their great grievance has been the irk-
some duty of reporting themselves to the
police. They will now be free to get a
living, and to lead law-abiding lives, if
they choose to do so, not only without
let or hindrance, but with such practical
assistance as a Committee of officials and
Discharged Prisoners Aid Societies can
render them. The reform is undoubtedly
on rational lines, and it should put an
end for ever to complaints which, how-
ever exaggerated they might be, always
secured for the discharged convict a
considerable share of popular sympathy.


The Secretary of State does not seem to
entertain a very fav^ourable opinion of
Preventive Detention, and calls it in
reality Penal Servitude, but the system
has not yet had the advantage even of
a trial, and if the regulations that are
designed for carrying it out are liberally
framed, there seems to be no reason why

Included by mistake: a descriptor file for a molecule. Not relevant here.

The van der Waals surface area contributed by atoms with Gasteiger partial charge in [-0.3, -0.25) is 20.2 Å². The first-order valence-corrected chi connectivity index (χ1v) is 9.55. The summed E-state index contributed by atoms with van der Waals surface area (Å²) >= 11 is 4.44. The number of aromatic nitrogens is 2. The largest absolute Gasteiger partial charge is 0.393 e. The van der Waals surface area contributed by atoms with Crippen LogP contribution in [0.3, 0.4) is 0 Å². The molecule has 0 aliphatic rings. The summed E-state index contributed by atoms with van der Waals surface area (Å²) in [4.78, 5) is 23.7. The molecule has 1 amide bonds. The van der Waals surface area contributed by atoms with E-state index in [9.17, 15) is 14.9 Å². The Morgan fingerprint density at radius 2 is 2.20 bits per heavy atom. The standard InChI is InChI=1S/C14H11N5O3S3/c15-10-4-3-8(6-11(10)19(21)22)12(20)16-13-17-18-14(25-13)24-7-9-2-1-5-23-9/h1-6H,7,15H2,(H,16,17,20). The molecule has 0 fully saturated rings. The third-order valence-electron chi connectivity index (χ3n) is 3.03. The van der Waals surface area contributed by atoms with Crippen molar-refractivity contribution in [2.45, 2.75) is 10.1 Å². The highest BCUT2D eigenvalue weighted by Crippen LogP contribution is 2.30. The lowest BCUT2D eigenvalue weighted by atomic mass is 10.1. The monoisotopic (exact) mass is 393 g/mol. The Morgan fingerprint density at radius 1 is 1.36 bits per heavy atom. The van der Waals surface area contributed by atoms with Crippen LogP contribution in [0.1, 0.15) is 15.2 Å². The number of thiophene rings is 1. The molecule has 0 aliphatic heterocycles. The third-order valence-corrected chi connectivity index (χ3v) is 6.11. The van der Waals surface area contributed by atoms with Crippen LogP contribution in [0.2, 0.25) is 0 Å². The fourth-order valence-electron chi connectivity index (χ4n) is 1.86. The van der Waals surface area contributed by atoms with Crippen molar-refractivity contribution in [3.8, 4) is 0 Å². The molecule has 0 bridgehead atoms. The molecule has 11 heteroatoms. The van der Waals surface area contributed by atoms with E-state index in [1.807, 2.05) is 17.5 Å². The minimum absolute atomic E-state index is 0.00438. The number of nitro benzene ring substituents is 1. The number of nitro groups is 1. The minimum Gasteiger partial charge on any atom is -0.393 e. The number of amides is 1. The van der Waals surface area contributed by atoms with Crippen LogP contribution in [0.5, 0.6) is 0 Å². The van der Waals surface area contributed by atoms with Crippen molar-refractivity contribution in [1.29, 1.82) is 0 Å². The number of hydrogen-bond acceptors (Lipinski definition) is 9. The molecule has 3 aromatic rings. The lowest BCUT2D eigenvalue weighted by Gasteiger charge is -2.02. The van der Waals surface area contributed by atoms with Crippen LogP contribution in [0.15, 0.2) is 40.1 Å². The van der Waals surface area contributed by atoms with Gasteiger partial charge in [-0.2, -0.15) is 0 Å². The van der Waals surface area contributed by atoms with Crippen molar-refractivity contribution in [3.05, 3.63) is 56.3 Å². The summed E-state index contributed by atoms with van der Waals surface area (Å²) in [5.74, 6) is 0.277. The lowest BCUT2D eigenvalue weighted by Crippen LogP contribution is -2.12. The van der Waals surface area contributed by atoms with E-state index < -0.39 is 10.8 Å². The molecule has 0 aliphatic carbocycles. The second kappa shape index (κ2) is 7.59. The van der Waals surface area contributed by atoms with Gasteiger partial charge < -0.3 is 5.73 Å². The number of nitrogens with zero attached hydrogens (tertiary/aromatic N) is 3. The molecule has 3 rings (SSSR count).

the conditions should not be made to
approximate to those of a labour colony
rather than of a convict prison.

To give further time for the payment
of fines in suitable cases is another
reasonable concession. Defaulters may,
of course, give trouble and evade their
penalties, but the object of keeping
people out of prison is of such paramount
importance to themselves, as well as to
those who are dependent on them, and
to the community in general, that diffi-
culties of this kind may well be ignored.
The same consideration applies with
double force to the case of those offenders
who have not reached their years of dis-
cretion. Every possible effort is justi-


fiable to keep them out of .prison, and
if " defaulter's drill," or any other ex-
pedient is likely to assist in this object,
it is well worth a trial, when, as we
are told, more than five thousand cases
a year are at present available for the

In regard to the special treatment
under the rules intended for Suffragettes,
Passive Resisters, and other militant law-
breakers whose offences do not involve
moral turpitude, the principle of lighten-